Some Uyghurs living in China’s Xinjiang are compelled into a type of sharecropper’s existence as they are forced to abandon their children and travel hundreds of miles to find work in the cotton fields as there are no jobs near their homes, RFA’s Uyghur Service has learned.
An auxiliary police officer in Guma (Pishan, in Chinese) county, called the shortage of agricultural water and farmland the “biggest problem in our county.”
“The local labor force is forced to move other regions such as Aksu (Akesu, in Chinese) and Korla (Kuerle, in Chinese) and even to the bingtuan’s cotton fields in the northern part of Xinjiang because the local farmers have no other income aside from being able sell their physical labor,” said the police officer who spoke on condition of anonymity.
The bingtuan is the local name for the Xinjiang Production and Construction Corps, an economic and paramilitary government organization in the Xinjiang Uyghur Autonomous Region. The bingtuan has administrative authority over several medium-sized cities as well as settlements and farms in Xinjiang.
Guma’s Mokuyla township loses about half its 21,000 population to the bingtuan’s cotton fields each year as farmers there become a kind of indentured servant in order to make ends meet, the police officer told RFA.
“The local residents don’t have enough income and they have to depend on a loan to live,” he said. “When they come back to their village, they have to pay off their loan, then they are empty handed and have to apply for a new loan.”
A teacher in Muji Township in Guma backed up the police officer.
‘The kids always became the victims’
“There isn’t enough agricultural land and water in the village of Guma so most of the local labor force left for other prefectures such as Aksu and Korla and bingtuan’s cotton fields,” said the teacher who spoke on condition of anonymity.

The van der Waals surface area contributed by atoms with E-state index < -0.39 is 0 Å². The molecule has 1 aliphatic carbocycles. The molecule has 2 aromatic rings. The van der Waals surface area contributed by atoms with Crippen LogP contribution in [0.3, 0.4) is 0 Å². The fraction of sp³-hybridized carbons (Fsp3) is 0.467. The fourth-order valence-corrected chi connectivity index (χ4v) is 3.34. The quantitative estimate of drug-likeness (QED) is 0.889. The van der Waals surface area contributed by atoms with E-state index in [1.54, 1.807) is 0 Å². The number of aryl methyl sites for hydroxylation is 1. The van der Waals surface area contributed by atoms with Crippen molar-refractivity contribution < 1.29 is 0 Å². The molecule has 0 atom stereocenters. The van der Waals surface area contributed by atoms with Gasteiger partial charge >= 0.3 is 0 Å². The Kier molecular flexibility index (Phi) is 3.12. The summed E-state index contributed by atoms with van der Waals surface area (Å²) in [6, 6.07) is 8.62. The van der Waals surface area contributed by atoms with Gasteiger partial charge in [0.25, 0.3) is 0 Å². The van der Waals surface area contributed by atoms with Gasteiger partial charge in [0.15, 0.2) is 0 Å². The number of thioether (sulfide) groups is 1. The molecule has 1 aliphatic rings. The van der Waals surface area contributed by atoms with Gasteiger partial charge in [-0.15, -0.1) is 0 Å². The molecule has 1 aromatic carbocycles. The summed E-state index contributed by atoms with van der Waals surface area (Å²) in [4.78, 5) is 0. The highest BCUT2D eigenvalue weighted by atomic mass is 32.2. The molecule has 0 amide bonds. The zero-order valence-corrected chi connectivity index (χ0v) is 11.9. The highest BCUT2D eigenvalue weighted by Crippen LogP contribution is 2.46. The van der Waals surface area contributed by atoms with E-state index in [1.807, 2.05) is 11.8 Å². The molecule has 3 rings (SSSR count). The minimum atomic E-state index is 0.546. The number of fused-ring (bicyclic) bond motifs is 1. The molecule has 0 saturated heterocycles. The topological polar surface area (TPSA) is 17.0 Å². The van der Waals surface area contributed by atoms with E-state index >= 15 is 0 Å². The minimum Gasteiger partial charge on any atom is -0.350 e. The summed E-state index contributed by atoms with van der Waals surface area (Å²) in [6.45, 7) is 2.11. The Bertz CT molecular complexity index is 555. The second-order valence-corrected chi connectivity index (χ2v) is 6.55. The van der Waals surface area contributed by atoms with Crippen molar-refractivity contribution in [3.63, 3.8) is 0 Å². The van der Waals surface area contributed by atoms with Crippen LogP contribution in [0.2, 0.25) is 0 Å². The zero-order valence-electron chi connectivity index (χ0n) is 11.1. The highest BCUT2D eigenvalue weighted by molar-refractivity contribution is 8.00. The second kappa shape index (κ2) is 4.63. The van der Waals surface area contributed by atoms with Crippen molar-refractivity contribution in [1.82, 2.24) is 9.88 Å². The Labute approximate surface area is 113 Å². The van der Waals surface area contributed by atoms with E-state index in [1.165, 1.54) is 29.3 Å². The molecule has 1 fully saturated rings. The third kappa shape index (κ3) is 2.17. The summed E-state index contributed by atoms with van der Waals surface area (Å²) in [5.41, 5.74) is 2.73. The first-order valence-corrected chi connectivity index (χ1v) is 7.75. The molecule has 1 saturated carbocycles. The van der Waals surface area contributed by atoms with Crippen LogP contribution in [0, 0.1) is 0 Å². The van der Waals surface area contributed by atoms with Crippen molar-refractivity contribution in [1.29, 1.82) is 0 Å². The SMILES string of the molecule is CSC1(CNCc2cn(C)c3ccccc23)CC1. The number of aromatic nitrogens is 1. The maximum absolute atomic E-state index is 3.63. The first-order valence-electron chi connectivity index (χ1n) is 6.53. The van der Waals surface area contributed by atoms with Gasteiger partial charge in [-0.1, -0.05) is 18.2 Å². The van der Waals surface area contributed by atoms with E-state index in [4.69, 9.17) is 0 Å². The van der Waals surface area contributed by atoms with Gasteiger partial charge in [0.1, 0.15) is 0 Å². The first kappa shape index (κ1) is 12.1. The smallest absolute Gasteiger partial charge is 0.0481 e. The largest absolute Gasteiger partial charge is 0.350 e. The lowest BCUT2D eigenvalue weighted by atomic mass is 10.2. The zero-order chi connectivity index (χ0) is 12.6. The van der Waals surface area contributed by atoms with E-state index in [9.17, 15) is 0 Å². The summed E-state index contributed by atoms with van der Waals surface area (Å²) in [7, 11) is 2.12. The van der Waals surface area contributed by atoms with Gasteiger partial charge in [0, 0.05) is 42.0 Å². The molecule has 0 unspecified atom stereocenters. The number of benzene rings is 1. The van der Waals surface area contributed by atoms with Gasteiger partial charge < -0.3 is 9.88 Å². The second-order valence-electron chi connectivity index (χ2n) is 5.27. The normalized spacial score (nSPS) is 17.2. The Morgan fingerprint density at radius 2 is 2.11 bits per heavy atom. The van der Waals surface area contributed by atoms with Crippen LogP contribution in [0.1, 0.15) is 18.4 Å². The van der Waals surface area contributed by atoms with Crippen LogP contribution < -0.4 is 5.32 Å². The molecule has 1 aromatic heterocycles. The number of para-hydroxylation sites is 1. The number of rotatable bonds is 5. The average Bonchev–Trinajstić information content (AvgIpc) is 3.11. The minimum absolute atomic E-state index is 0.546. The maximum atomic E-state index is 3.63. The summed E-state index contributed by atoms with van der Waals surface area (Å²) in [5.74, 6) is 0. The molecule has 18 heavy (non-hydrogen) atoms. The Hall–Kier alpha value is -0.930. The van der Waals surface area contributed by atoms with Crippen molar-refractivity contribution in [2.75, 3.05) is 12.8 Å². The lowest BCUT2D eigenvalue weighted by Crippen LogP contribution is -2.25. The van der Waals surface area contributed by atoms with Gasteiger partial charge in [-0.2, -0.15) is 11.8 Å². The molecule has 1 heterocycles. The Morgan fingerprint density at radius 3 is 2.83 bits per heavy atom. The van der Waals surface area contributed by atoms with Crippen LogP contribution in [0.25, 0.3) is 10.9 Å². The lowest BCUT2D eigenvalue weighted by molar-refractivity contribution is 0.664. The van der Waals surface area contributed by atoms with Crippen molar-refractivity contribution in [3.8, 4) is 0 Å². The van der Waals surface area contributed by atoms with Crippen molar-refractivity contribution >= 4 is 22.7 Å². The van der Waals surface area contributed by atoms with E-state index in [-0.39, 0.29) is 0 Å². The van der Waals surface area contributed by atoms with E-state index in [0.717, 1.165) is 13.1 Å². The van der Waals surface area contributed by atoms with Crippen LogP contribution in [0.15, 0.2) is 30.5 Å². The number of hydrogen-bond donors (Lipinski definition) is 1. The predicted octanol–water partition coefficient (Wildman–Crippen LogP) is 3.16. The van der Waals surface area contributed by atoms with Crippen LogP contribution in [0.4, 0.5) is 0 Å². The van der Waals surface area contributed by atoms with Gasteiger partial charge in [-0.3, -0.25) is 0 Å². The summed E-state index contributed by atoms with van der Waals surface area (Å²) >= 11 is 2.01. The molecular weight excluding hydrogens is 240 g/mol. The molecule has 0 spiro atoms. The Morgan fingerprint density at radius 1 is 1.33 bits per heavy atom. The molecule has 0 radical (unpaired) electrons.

“Some of them spent their whole year, and some of them spent several months in the bingtuan’s cotton field,” added the teacher. “But the kids always become the victims of this kind of separation.”
The teacher told RFA that the fate of the children “breaks my heart.”
“Last year I taught a girl in the first grade who was 16 years old!” the teacher said. “You never imagine a 16-year-old girl studying at the first grade of an elementary school.”
The teacher told RFA the girl spent her childhood in the cotton fields of Aksu following her parents so she never had an opportunity to attend a school.
“Last year both of her parents died in a car accident and her elder brother is busy working in the Aksu cotton fields, so nobody is left in her family to take care her,” the teacher said. “So she was forced to start her elementary school education at 16.”
Jur’et Obul, who holds a medical services doctorate and is a board member of the Uyghur-American Association, said his people were going through the “darkest period of Uyghur national education” since the Chinese exerted control over the region in 1948.
“Without their parents’ love and a normal family life, the kids are becoming a mentally unhealthy generation,” he said. “Uyghur children already lost their right to receive education in their mother tongue. Now, they face a life without their parents’ love. This is a tragedy for Uyghurs because this kind of system forcefully changes them into a stranger at their own land.”
Reported by Eset Sulaiman foir RFA's Uyghur Service. Translated by Eset Sulaiman and by Mamatjan Juma. Written in English by Brooks Boliek.